Fortifying for the Future: Micronutrient-Enriched Cereals to Improve Global Health

Alex Johnson Banner

Dr Alexander Johnson

Senior Lecturer, School of BioSciences
The University of Melbourne

Micronutrient deficiencies are one of the most serious health issues facing billions of people in developing countries of Asia, Africa and Latin America. Rice and wheat provide 40% of the world’s dietary energy supply yet people who consume large quantities of these cereals often suffer from debilitating malnutrition disorders due to low concentrations of iron, zinc and vitamin A in the cereal grain. Over two billion people are affected by iron deficiency with symptoms ranging from poor mental development in children, depressed immune function to iron deficiency anaemia. Approximately two billion people are also affected by zinc deficiency with symptoms that include stunting in children and increased susceptibility to disease. The development of nutrient enriched food crops – a process commonly referred to as “biofortification” – has emerged as a highly economical and sustainable approach towards increasing micronutrient intakes in developing countries of the world.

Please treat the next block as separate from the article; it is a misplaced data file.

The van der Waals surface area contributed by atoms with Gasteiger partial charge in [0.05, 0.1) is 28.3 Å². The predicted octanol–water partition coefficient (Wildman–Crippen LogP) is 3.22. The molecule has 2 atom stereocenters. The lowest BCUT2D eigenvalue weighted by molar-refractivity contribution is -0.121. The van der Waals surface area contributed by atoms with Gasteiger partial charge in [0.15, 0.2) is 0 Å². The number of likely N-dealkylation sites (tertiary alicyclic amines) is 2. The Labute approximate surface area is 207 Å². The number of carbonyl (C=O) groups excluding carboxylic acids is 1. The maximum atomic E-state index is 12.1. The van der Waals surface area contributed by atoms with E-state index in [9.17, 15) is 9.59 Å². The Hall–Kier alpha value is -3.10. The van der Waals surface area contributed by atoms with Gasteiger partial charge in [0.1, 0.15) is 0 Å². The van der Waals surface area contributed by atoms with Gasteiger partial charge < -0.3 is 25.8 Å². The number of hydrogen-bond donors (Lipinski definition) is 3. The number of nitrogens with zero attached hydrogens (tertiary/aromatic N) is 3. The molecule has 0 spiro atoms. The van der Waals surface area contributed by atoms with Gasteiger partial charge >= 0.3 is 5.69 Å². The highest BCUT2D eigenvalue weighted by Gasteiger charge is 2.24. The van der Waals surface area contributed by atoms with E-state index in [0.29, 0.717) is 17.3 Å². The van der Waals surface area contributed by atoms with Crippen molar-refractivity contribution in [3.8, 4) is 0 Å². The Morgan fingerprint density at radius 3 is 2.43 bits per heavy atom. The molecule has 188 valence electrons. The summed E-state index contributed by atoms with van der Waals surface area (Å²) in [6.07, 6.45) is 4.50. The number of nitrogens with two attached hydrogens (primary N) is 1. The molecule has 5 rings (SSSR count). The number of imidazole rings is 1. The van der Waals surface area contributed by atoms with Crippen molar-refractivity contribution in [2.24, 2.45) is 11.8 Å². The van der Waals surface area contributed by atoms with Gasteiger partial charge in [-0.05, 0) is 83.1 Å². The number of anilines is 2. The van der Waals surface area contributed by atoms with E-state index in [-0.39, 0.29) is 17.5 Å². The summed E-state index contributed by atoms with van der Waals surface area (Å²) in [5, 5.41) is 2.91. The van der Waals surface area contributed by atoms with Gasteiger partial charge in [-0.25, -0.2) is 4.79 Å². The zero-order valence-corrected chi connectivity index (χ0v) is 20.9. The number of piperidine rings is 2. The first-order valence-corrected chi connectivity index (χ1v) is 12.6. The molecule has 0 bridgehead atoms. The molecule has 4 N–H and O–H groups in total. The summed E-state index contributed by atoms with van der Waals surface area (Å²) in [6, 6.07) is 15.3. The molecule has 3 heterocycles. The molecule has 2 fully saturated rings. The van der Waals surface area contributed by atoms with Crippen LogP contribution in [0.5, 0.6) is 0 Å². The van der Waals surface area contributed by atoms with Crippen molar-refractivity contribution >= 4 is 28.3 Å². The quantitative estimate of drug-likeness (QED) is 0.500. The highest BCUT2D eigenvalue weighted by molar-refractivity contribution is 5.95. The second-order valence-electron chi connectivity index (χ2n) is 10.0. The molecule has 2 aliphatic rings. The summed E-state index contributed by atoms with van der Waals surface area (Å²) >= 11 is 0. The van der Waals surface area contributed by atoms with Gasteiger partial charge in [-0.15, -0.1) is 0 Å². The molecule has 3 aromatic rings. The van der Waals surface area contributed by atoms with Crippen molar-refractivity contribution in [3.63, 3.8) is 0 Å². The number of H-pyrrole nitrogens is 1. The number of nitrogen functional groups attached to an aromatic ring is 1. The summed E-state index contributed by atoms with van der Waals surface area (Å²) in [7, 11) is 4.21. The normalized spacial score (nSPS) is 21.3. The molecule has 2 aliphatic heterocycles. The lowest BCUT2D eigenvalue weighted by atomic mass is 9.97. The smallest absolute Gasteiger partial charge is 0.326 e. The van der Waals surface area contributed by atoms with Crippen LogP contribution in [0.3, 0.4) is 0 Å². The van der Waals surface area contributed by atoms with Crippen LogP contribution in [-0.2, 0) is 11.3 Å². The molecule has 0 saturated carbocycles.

At the University of Melbourne Dr Johnson has established the Plant Nutrition Laboratory to explore new ways of producing iron and zinc biofortified cereals. Their overall aim is to develop high-yielding varieties of wheat and rice that produce more nutritious, micronutrient-enriched grain.